For his presentation, Emeril opted for two of his most popular dishes:

My Way Grouper Chowder:

2  1/2  lbs. grouper, monkfish, tilefish, monkfish, cut into 1″ pieces
chowder1 Tbsp. Emeril’s Creole Seasoning  or other Creole Seasoning
1 Tbsp. olive oil
8 oz. salt pork in 1/4″ dice
3 cups yellow onions, chopped
1 1/2 cups celery, chopped
1 1/2  cups red bell pepper, chopped
2 Tbsp. garlic, minced
1 Tbsp. salt, plus more for seasoning
1/2 tsp. cayenne pepper
3 lbs. large russet potatoes (about 3 large), peeled and cut into 1/2″ dice
2 1/2 quarts fish stock (recipe follows)
0007468309766_500X5003 Tbsp. chopped fresh flat-leaf parsley
Freshly ground black pepper, to taste
1/2 cup heavy cream, optional

NOTE: You can use any type of firm white fish fillets for this dish.

Season the grouper with the Creole seasoning, cover, and refrigerate until ready to use. Heat the oil and salt pork in a large pot or cast iron Dutch oven over medium heat.  Cook the salt pork, stirring as needed, until crisped and its fat is rendered, 8-10 minutes.

Add the onions, celery and bell peppers and cook, stirring often, until the vegetables soften, about 5 minutes.  Add the garlic, salt and cayenne and cook 1 minute.  Add the potatoes and stock, bring to a boil, reduce the heat to low, and simmer, uncovered, until the potatoes are fork-tender, 15-20 minutes.  Add the grouper and simmer until cooked through, about 5 minutes.

Stir in the parsley, season with salt and pepper as needed.  Stir in the cream, if desired, and serve.

Fish Stock:
1 Tbsp. olive oil
Bones and head (gills removed) from a 5- 5 1/2 lb. grouper or other firm white fish, rinsed
2 onions, sliced
2 carrots, chopped
2 ribs celery, chopped
1 head garlic, halved
1  cup dry white wine
3 quarts cold water
2 lemons, halved
1 cup fresh flat-leaf parsley, including stems, coarsely chopped
8 bay leaves
1 sprig of fresh thyme  or 1 tsp. dried thyme
3/4 tsp. black peppercorns

Heat oil in a large stockpot over medium heat. Add the bones, onions, carrots, celery, and garlic and cook, stirring for about 5 minutes.  Add the wine and water. Squeeze the lemon juice into the pot and add the rinds, bay leaves, thyme, parsley and peppercorns. Increase the heat to medium-high; when it begins to boil, reduce heat to low and simmer 45 minutes.  Remove from the heat and let cool a bit.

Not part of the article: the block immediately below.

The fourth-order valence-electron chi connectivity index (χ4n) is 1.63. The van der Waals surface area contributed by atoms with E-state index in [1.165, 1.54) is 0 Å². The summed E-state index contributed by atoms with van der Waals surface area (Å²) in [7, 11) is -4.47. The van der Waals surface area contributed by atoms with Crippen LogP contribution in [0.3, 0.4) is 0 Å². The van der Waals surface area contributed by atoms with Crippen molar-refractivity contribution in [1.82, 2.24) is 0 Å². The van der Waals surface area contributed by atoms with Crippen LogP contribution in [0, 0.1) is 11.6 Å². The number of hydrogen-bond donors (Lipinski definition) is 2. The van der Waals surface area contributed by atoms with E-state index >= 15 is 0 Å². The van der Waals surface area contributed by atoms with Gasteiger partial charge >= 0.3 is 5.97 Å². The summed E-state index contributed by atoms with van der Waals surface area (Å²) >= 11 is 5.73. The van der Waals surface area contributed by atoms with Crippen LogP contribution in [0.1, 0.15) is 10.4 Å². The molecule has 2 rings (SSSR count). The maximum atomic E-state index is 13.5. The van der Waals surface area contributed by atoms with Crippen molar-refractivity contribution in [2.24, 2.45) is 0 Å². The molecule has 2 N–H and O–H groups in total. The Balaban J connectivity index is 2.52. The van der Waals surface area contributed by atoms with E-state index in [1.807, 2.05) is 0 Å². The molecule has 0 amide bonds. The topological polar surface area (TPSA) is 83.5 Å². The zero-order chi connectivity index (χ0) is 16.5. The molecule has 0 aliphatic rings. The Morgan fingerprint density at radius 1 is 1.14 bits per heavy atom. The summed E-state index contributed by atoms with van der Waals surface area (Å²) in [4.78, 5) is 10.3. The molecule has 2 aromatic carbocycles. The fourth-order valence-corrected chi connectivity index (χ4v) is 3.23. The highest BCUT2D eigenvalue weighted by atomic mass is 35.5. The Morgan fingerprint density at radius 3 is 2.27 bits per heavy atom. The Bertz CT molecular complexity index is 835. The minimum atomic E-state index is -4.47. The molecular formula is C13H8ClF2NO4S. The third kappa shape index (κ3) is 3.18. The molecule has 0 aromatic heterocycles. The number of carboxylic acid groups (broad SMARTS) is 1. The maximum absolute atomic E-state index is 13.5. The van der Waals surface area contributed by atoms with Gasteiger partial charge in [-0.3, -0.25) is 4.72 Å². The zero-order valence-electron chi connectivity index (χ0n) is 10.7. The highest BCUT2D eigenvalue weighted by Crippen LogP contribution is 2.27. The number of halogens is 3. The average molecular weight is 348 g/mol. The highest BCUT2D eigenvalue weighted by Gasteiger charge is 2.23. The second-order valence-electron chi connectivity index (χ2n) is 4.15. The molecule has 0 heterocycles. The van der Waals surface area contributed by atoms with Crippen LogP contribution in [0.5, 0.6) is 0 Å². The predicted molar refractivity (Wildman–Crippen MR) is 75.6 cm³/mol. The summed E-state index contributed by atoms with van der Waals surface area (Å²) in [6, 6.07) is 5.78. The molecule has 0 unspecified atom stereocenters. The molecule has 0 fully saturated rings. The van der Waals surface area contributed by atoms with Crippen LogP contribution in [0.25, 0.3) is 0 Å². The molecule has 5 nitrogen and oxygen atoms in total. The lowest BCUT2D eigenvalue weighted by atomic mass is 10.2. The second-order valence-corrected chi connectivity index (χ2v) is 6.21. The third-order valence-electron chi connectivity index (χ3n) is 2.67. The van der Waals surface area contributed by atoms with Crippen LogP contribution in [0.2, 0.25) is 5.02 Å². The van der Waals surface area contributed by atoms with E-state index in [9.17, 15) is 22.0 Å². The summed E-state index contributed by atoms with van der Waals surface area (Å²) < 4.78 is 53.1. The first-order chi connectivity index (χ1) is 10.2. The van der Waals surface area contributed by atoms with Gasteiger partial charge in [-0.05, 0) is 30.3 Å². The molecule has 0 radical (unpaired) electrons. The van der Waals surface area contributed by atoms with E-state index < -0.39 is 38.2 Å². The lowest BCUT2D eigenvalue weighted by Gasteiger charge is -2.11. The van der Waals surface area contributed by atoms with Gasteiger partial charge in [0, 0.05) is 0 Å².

Strain through a fine-mesh strainer  into another container. Use the stock immediately, or let it cool and refrigerate  up to 1 week or freeze for 3 months.


Spaghetti Carbonara with Fresh Duck Eggs:

4 large duck or chicken egg yolks, beaten (use highest quality, freshest eggs)
1 tsp. ground black pepper
1/4 tsp. sea salt
carbo3/4 cup freshly grated Parmigiano-Reggiano cheese, plus more for serving
1 Tbsp. fresh flat-leaf parsley, chopped
1/2 lb. thickly sliced pancetta or guanciale
3 Tbsp. minced shallot
1 lb. spaghetti, cooked until al dente and drained, reserving 3/4 cup pasta water
1 Tbsp. minced garlic
1/2 cup fresh peas, blanched 2-3 minutes, or frozen, thawed

In a large bowl, briskly whisk together the eggs, pepper, salt, cheese and parsley until well combined.  Set aside.

In a large saute pan over medium heat, cook the pancetta, stirring as needed, until crispy, about 6 minutes.  Add the shallot and garlic, and cook, stirring,  for 1 minute.  Add the cooked pasta, reserved pasta water, and peas,  and toss well, coating the pasta fully with the hot fat.  Cook, stirring to keep the pasta from sticking to the pan, until most of the water has evaporated, about 1 minute.

Add half of the pasta to the bowl and quickly toss it with the egg mixture.  This will temper the egg yolks so they do not get scrambled from the heat of the pasta, but instead will end up evenly coating the strands of pasta.  Working quickly, add the remaining pasta to the bowl and toss until everything is thoroughly combined.

Portion the pasta into warm shallow bowls and offer a pepper grinder and more grated cheese, if desired.